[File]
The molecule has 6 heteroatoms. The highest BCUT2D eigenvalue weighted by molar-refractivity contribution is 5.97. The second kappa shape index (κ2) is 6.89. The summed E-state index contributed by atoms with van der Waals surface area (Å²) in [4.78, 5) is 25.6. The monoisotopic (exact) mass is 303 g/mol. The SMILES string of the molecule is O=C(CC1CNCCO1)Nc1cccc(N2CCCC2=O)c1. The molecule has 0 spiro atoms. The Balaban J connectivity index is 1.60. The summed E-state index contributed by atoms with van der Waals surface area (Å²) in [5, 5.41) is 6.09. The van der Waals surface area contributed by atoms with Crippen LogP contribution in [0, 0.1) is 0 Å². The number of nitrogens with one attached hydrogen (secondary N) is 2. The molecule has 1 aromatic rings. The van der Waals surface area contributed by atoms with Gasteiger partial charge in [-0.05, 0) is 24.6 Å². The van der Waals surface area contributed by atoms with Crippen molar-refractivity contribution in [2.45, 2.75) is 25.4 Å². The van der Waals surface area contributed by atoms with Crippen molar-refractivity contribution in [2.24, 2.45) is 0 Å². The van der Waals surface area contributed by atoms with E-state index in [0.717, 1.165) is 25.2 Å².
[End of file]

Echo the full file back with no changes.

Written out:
The molecule has 6 heteroatoms. The highest BCUT2D eigenvalue weighted by molar-refractivity contribution is 5.97. The second kappa shape index (κ2) is 6.89. The summed E-state index contributed by atoms with van der Waals surface area (Å²) in [4.78, 5) is 25.6. The monoisotopic (exact) mass is 303 g/mol. The SMILES string of the molecule is O=C(CC1CNCCO1)Nc1cccc(N2CCCC2=O)c1. The molecule has 0 spiro atoms. The Balaban J connectivity index is 1.60. The summed E-state index contributed by atoms with van der Waals surface area (Å²) in [5, 5.41) is 6.09. The van der Waals surface area contributed by atoms with Crippen LogP contribution in [0, 0.1) is 0 Å². The number of nitrogens with one attached hydrogen (secondary N) is 2. The molecule has 1 aromatic rings. The van der Waals surface area contributed by atoms with Gasteiger partial charge in [-0.05, 0) is 24.6 Å². The van der Waals surface area contributed by atoms with Crippen molar-refractivity contribution in [2.45, 2.75) is 25.4 Å². The van der Waals surface area contributed by atoms with Crippen molar-refractivity contribution in [2.24, 2.45) is 0 Å². The van der Waals surface area contributed by atoms with E-state index in [0.717, 1.165) is 25.2 Å².